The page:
Dave McClure

Tom Poe

Local Broadband infrastructure. It means, to me, every house has a wireless cloud. Computers connect in a community-wide mesh network without Internet access. High speed broadband enables data, voice, video to flow comfortably throughout the community. The cost appears to be down to $50 per house.

Local broadband infrastructure enables users to attract local telemedicine programs, town hall meetings, even virtual world settings for clubs, churches, organizations, education-related activities, events, all unique to meeting the community’s needs.

If an incumbent wants to gain access to the local broadband infrastructure, they can bid on providing reasonable wholesale pricing for residents. By the way, local broadband infrastructure, once in place, is free for all, and can be monitored and maintained without technical expertise. is one resource to consider.

Seems like a sound foundation for communities to build on. Wonder why there are no advocates for this approach?

Rory Conaway

I agree with Totoro. Earthlink and Metrofi overran profitable companies with stupid business models. Now that they are gone, it’s going to take some time to repair the damage. Just getting meetings with city officials takes weeks and after the debacles recently, they take a little more convincing.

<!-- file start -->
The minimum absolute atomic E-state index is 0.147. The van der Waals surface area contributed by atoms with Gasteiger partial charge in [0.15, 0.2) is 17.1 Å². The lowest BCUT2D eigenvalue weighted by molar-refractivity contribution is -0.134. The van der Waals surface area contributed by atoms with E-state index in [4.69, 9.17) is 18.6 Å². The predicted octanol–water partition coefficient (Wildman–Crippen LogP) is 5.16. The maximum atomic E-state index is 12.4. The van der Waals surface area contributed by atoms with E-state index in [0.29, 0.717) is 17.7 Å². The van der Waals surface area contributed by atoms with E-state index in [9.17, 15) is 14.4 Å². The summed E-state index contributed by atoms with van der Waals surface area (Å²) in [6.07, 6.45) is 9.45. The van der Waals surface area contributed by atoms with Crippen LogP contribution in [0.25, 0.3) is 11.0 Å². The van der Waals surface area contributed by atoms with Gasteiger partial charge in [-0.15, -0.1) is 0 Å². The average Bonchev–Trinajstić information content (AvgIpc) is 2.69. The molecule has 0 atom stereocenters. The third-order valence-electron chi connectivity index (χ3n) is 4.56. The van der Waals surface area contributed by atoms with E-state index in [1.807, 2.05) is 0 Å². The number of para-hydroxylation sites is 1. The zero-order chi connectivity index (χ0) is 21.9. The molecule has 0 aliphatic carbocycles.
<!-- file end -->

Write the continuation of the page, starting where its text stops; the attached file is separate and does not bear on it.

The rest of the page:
You will see systems from us and several other companies coming out again. Just be patient.

Dana Spiegel


Its a nice idea: “My point is that while the concept of municipal wi-fi is a noble one, it is wasteful to build a separate wide area network when the mobile operators have already invested in building cellular networks, which incidentally are better suited for wide area networks.”

Except its flat out wrong. Those networks AREN’T better suited for serving as a primary internet conduit for most people in the USA. There are drop outs, there are bandwidth limits, there are usage maximums, there are latency issues, there are significant coverage restrictions (3G is only available in cities), and there are high prices (compared to getting low cost DSL). Wide area “cell data” networks are very different from Wi-Fi mesh networks, and Wi-Fi network hardware goes up in speed by an order of magnitude every 5 years (first 802.11, then .11b, then .11g, then .11n, and so on).

And your other straw man: “Governments are not naturally suited to building or managing communication networks.”…

Correct, but irrelevant. Yes, some muni-wireless initiatives were backed by direct government involvement, but more of them weren’t. Philadelphia was run and operated and even designed by a non-profit and a private company. San Francisco was entirely operated by a private entity (or would have been). Many others have very little direct government involvement except where appropriate. In fact, significant government involvement has gone hand in hand with most of the many successes in municipal networks.